Eisai Utilizes Extrapolation: A Regulatory Pathway to Provide Epilepsy Patients With More Treatment Options

By Dr. Lynn Kramer, MD, FAAN, Chief Clinical Officer, Deep Human Biology Learning (DHBL)





September 27, 2017

Dr. Lynn Kramer

MD, FAAN, Chief Clinical Officer, Deep Human Biology Learning (DHBL)

In general terms, data extrapolation is the process of estimating future trends or effects based on previous observations. When speaking about evaluating epilepsy therapies for use as monotherapy, for example, data extrapolation analyzes clinical trial results in antiepileptic drug (AED) adjunctive therapy to establish safety and efficacy equivalence for the same medications when used alone.

Why use extrapolation as opposed to placebo-controlled trials to demonstrate a drug’s safety and/or efficacy? When it comes to epilepsy, placebo-controlled trials raise ethical concerns about having patients who experience seizures – which are potentially life-threatening – go without drug therapy if they were to be randomized to placebo.

Extrapolation for Monotherapy in Partial Onset Seizures (POS)

Nearly one-third of those living with epilepsy have seizures that are still not controlled. In some cases, physicians are able to treat their patients using a single drug (monotherapy), rather than a multi-drug (adjunctive or add-on) regimen. Monotherapy may also be desirable for certain patient populations, including women, the elderly and patients with comorbid conditions who are at increased risk for antiepileptic drug toxicity and drug interactions. However, only a few AEDs are approved as monotherapy, limiting the number of available therapeutic options for patients.

In September 2016, the FDA released a General Advice letter to AED NDA holders, stating “it is acceptable to extrapolate the efficacy and safety of drugs approved as adjunctive therapy for the treatment of partial-onset seizures (POS) to their use as monotherapy for the treatment of POS.” According to the FDA letter, for monotherapy to be considered using extrapolation for POS, a manufacturer must provide a comparative analysis that demonstrates that the proposed dosages of the AED, when used as monotherapy, result in exposures that are similar to those that were demonstrated to be safe and effective when the drug was used as add-on therapy for the treatment of POS.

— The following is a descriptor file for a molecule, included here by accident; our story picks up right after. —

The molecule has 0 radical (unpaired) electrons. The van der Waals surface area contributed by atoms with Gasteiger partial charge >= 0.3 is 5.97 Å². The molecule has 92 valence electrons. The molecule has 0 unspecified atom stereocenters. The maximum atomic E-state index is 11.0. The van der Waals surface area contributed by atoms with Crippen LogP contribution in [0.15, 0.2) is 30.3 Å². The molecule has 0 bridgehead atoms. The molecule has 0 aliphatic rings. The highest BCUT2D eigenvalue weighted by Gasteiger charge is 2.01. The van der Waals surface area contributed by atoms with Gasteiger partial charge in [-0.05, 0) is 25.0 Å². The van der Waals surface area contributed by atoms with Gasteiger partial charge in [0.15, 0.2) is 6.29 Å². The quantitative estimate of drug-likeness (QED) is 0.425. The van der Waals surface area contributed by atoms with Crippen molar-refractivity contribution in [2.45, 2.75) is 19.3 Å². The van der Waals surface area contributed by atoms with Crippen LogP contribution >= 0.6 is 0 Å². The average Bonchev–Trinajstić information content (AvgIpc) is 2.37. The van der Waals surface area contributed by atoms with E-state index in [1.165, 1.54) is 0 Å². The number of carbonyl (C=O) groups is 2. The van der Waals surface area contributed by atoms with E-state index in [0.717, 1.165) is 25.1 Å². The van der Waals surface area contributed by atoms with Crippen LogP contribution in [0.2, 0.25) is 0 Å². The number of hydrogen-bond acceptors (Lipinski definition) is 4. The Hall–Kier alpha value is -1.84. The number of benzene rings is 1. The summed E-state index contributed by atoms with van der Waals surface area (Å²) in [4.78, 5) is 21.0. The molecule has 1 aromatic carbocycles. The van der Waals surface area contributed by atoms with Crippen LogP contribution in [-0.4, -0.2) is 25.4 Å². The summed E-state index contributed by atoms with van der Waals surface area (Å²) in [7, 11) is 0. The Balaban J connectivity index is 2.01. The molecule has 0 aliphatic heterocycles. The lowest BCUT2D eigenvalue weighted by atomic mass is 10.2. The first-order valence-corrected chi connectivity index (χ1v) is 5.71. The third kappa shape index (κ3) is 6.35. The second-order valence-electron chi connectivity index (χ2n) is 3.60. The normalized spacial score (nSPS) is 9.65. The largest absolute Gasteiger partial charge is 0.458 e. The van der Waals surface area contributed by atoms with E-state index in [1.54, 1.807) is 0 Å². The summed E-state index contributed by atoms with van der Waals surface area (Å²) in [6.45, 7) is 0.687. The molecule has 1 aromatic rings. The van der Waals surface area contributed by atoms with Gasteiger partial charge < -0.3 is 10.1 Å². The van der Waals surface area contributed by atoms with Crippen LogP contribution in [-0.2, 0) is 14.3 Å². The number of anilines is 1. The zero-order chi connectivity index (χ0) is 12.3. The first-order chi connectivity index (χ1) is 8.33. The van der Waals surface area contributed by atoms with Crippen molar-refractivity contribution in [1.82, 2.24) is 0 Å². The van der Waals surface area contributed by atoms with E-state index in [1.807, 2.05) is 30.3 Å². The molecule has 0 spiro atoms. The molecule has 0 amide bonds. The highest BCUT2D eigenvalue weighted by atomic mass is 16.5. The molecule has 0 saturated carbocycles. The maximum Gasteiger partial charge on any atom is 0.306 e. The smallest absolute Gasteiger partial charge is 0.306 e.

Eisai is proud to be the first company to have received an approval for monotherapy use in POS following the FDA regulatory pathway of extrapolation that was based on the agency’s careful review of existing data generated in monotherapy and adjunctive therapy trials.

Extrapolation for Efficacy in Pediatric Patients with POS

Our progress utilizing extrapolation also includes another important part of the epilepsy population – children. Currently, more than 450,000 American children and adolescents live with epilepsy. In November 2015, the FDA issued a communication to sponsors that allowed companies “to extrapolate to pediatric patients 4 years of age and older the effectiveness of drugs approved for the treatment of partial-onset seizures (POS) in adults.” Under this policy, drug manufacturers must also provide long-term, open-label safety data in patients 4 years and older, the data that one of our ongoing open-label studies is designed to provide.

Extrapolation for Efficacy in Pediatric Patients with PGTC Seizures

In April 2017, at the American Academy of Neurology annual meeting, one of the largest neurology meetings in the U.S., Eisai announced positive data from a meta-analysis evaluating the feasibility of extrapolating efficacy data from adults to children with PGTC seizures. These data are particularly important because there has been limited research in pediatric patients due to the challenges of conducting clinical trials in children with epilepsy.

At Eisai, we are proud to be at the forefront of scientific advances, both in the discovery and development of epilepsy medicines and in finding ways to best serve the patients who need us. We’re very pleased that the FDA, in collaboration with the epilepsy community, forged a new pathway using extrapolation, which may potentially speed patients’ access to much-needed, additional safe and effective therapies. This effort is consistent with Eisai’s broader mission of addressing the unmet needs of patients and making sure our therapies are available to those who need them in a timely manner.